Motorcycling: Toseland's brilliant comeback breaks up the battle of Troys
Monday 06 March 2006
James Toseland claimed two podium positions in the second round of the World Superbike Championship in Australia yesterday to maintain pressure on the series leader Troy Bayliss.
The Yorkshireman finished third in the first race on his Winston Ten Kate Honda, and improved to second place in his second outing. He has now scored 74 points from four races, and is only one point behind Xerox Ducati's Bayliss in the championship table.
"In race two I kept getting a 'plus zero' on my pit board, because Troy was right behind," Toseland said. "I didn't make a mistake, but he just out-braked me into the hairpin and then pulled away. But I'm happy - we had a good, consistent weekend again, and we're pushing them hard."
Toseland has made a much stronger start to the season than his rivals could have predicted, after losing his factory Ducati ride last year and joining the private Ten Kate team, of the Netherlands.
Australia's two Troys - Bayliss and Corser - were expected to dominate the Superbike series after testing strongly during the winter. But Toseland has quickly adjusted to the four-cylinder Honda after several seasons on the twin-cylinder Ducati, and could be poised to regain the world title that he first claimed in 2004.
In Spain, for nearly 20 glorious minutes yesterday, Britain's James Ellison experienced what it feels like to ride faster than Valentino Rossi. Ellison, 25, led the world's greatest MotoGP riders in the winter season's biggest practice session on a wet Catalunya circuit near Barcelona.
He impressed his new boss, the Frenchman Hervé Poncharal, the owner of the Tech 3 team, as he splashed around the 2.9 miles of rain-soaked track on his 250-horsepower Yamaha M1.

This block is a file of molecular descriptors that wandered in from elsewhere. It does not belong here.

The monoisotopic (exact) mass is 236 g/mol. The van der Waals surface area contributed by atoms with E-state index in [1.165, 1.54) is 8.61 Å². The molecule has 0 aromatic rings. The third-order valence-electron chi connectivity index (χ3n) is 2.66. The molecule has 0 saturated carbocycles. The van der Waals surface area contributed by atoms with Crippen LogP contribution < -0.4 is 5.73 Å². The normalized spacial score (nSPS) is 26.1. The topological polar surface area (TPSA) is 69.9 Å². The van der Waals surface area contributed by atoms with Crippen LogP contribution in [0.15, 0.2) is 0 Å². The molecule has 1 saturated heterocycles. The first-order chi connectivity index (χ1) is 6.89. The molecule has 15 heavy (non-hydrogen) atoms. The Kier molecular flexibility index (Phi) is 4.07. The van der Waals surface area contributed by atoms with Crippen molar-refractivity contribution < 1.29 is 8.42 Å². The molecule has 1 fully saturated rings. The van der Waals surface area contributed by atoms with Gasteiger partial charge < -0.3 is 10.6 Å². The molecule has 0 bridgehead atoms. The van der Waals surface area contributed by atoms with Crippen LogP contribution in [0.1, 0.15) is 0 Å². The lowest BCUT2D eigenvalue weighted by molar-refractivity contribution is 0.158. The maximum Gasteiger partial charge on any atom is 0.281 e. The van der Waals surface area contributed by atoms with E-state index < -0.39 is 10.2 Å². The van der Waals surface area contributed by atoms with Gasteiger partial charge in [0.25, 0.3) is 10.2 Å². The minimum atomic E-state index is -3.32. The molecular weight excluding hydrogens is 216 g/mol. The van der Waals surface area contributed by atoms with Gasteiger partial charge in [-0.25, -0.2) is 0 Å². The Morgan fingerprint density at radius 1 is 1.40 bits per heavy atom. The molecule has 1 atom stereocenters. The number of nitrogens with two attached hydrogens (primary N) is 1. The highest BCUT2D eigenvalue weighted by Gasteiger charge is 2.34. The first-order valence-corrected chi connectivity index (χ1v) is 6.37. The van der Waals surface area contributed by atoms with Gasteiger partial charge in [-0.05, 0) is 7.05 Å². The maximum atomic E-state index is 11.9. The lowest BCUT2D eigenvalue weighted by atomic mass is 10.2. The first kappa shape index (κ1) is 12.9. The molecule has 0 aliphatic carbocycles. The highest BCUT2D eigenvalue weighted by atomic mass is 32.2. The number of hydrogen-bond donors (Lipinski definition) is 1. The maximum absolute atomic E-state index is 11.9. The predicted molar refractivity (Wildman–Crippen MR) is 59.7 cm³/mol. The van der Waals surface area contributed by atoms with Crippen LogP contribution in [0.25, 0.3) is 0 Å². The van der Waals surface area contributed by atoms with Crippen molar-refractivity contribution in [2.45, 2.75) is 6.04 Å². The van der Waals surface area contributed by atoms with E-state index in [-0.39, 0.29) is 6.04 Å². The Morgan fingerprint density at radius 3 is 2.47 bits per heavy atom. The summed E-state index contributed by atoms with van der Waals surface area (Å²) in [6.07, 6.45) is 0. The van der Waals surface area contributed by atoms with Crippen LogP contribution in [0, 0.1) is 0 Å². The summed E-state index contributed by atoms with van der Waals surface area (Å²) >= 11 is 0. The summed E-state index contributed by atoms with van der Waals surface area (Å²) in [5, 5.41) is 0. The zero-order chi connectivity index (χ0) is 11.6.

Veteran MotoGP hands crashed: the former world champion Kenny Roberts, Suzuki's John Hopkins, Ellison's team-mate Carlos Checa. Even Rossi, seven times a world champion, went down when making an error under braking.
Ellison kept upright for 15 perilous laps, but it was Colin Edwards who finally won the BMW Z4 sports car - for the rider who set the fastest lap in the session - from fellow American Nicky Hayden and Rossi.
Ellison's fourth place impressed everyone, not least his Dunlop tyre engineers. "Now I feel part of the MotoGP championship," Ellison said after his soaking. "This has given me a real confidence boost, for riding in the dry as well as in the wet."
With six minutes remaining in the 40-minute session, Ellison put a final Dunlop tyre on the rear of his 990cc bike in an attempt to win the BMW. He cut his lap time to 1min 59.619sec, but Edwards slithered round the track 2.5sec faster on his Michelin-shod Camel Yamaha.
At least Ellison, from Kendal in Cumbria, now knows that he possesses the finesse and coolness of temperament to compete with the sport's best when the MotoGP season starts at the Jerez circuit in Spain on 26 March.
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